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Senate reform: from voter confusion to voter power

By Neveshevida Balasubramanian - posted Wednesday, 30 October 2013

Later this year there will be a Joint Standing Committee on Electoral Matters which will conduct a review of the most recent election and lead the way for reform of senate voting. This would mean that senate voting would not only be less confusing but more democratic. We should all be watching this process closely.

Australia is one of the very few countries in the world that has compulsory voting. We live in a country that says every person should have a serious think about who our political leaders should be. The system is egalitarian – it calls for every adult citizen to exercise their equal power to decide who will lead the country and make key decisions on issues that affect every aspect of our lives.

But even well intentioned voters, marching to the polls on election-day to exercise the most powerful direct expression of their political opinion, face serious confusion when it comes to senate voting.


In national senate elections, voters are stuck between a rock and a hard place. Even thinking about voting below the line is daunting – for one, you can't even see who all the parties are because the ballot paper is too large, you don't want to suffer the embarrassment of using a magnifying glass, you have never heard of most of the parties, and even if you bothered to number all of them, mixing up the numbering by accident would make the vote invalid – why bother?

Most people choose to vote above the line by putting a number next to one party – sounds easy enough. This is how more than 95% of Australians vote. But this means that that most Australians concede control of their preferences to the chosen party.

Each party above the line has a 'group ticket' which is a predetermined preference flow. Most people never bother to check this –and even if you did, the preferences are confusing. Each party above line makes backroom preference deals that are neither transparent nor ideologically consistent; parties get away with this behaviour because they aren't held accountable to voters for these decisions. Under this system, you never really know who your vote will accidentally elect.

Votes are counted using a method where once a senator has reached a certain quota, they are elected. Their remaining votes are distributed according to preferences. Those parties with the lowest number of votes are excluded, and their votes are also distributed. So with the lottery of preference flows and the large number of micro-parties, you can have senators with no serious policy platform elected purely on the basis of transferred votes from perverse preference deals.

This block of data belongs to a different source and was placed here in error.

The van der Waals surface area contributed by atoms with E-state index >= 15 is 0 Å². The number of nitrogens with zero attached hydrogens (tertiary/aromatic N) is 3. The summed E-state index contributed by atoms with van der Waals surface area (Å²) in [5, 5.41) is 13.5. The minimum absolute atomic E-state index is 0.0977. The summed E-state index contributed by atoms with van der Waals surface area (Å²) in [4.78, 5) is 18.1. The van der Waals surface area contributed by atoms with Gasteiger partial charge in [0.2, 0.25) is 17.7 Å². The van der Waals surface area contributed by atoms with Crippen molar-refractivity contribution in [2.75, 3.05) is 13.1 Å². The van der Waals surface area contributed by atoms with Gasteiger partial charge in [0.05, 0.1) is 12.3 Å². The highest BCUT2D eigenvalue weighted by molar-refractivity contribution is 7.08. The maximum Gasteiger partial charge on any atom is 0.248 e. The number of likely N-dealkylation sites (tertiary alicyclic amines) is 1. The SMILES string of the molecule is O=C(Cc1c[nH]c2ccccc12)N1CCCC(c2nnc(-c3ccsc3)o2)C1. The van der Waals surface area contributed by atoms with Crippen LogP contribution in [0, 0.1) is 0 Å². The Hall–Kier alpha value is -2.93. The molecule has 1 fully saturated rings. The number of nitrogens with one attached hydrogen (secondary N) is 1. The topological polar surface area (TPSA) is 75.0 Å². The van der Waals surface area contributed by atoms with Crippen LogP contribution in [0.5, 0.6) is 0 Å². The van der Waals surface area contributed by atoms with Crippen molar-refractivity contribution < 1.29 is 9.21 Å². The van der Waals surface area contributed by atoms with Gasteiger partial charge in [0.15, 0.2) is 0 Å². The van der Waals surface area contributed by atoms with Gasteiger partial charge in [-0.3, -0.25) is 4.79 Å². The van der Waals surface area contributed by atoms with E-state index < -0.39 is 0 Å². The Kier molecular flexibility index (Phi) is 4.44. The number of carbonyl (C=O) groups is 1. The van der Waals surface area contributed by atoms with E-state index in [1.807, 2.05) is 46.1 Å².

What becomes apparent is that Australia has a system of senate voting that is both undemocratic and farcical. But what can be done to change it?

Many changes have been proposed. At the core of the reform is the idea that senate seats should reflect voters' intentions in the most accurate way possible and reduce voter confusion.


First and foremost, abolishing predetermined preferences is crucial. This will cut out micro-parties that are established simply to enter into the game of lottery through preference deals. Each party must have serious candidates and a policy platform and garner solid support in the electorate.

Secondly, if voters want to vote above the line, they can choose to vote for one party, after which their vote would be exhausted. Or voters can choose their own preference of parties above the line – if parties want voters to preference a particular way, they have to campaign for this.

If voters choose the below the line option, rather than having to number every single candidate, they would just have to number a minimum of 6 (or 12 in a double dissolution election) – that is the number of senators being elected. This would make voting below the line easier and would reduce the chances of misnumbering.

Another suggested reform is introducing a 4% quota for first preference votes – this would stop candidates being elected on the back of the lottery of transferred votes. However abolishing group ticket voting would address the root cause of the current system's problems and introducing a first preference threshold risks excluding smaller parties that are progressively building wider support.

Other reforms include Robson Rotation – rotating the party names on each ballot paper so candidates aren't accidentally voted just because they are at the top of the list. And, making registration of a political party more stringent – increasing the minimum number of non-overlapping candidates to 750 and having to register one year before an election.

The Senate reform is promising – there is potential for it to fundamentally change the current system that is based on secret preferences and preys on voter confusion. Australia can move to a senate voting system that gives voters real control over who is elected to the Senate. We can move to a system that would not only be more transparent and democratic but encourage Australians to take the power of their vote seriously.

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About the Author

Neshevida Balasubramanian is an intern at the Gilbert and Tobin Centre for Law at the University of New South Wales. The views expressed in this opinion piece are the author's own and do not necessarily represent the views of other members or affiliates of the Centre.

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